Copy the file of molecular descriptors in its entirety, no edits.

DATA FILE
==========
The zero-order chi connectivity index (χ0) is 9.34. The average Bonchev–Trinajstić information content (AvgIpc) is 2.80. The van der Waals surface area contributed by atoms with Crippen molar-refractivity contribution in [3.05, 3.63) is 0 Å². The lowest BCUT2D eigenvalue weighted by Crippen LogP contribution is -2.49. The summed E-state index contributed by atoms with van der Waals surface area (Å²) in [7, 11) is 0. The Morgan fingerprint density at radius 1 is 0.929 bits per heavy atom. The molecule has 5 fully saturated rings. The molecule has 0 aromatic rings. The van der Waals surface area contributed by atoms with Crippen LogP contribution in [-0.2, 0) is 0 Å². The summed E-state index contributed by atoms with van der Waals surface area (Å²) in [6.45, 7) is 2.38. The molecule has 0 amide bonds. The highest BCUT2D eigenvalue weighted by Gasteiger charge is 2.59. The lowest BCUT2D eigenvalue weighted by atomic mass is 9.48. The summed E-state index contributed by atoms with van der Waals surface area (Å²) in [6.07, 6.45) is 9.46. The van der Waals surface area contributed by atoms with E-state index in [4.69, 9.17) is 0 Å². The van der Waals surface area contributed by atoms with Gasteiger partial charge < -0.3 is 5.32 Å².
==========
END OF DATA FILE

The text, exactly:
The zero-order chi connectivity index (χ0) is 9.34. The average Bonchev–Trinajstić information content (AvgIpc) is 2.80. The van der Waals surface area contributed by atoms with Crippen molar-refractivity contribution in [3.05, 3.63) is 0 Å². The lowest BCUT2D eigenvalue weighted by Crippen LogP contribution is -2.49. The summed E-state index contributed by atoms with van der Waals surface area (Å²) in [7, 11) is 0. The Morgan fingerprint density at radius 1 is 0.929 bits per heavy atom. The molecule has 5 fully saturated rings. The molecule has 0 aromatic rings. The van der Waals surface area contributed by atoms with Crippen LogP contribution in [-0.2, 0) is 0 Å². The summed E-state index contributed by atoms with van der Waals surface area (Å²) in [6.45, 7) is 2.38. The molecule has 0 amide bonds. The highest BCUT2D eigenvalue weighted by Gasteiger charge is 2.59. The lowest BCUT2D eigenvalue weighted by atomic mass is 9.48. The summed E-state index contributed by atoms with van der Waals surface area (Å²) in [6.07, 6.45) is 9.46. The van der Waals surface area contributed by atoms with E-state index in [4.69, 9.17) is 0 Å². The van der Waals surface area contributed by atoms with Gasteiger partial charge < -0.3 is 5.32 Å².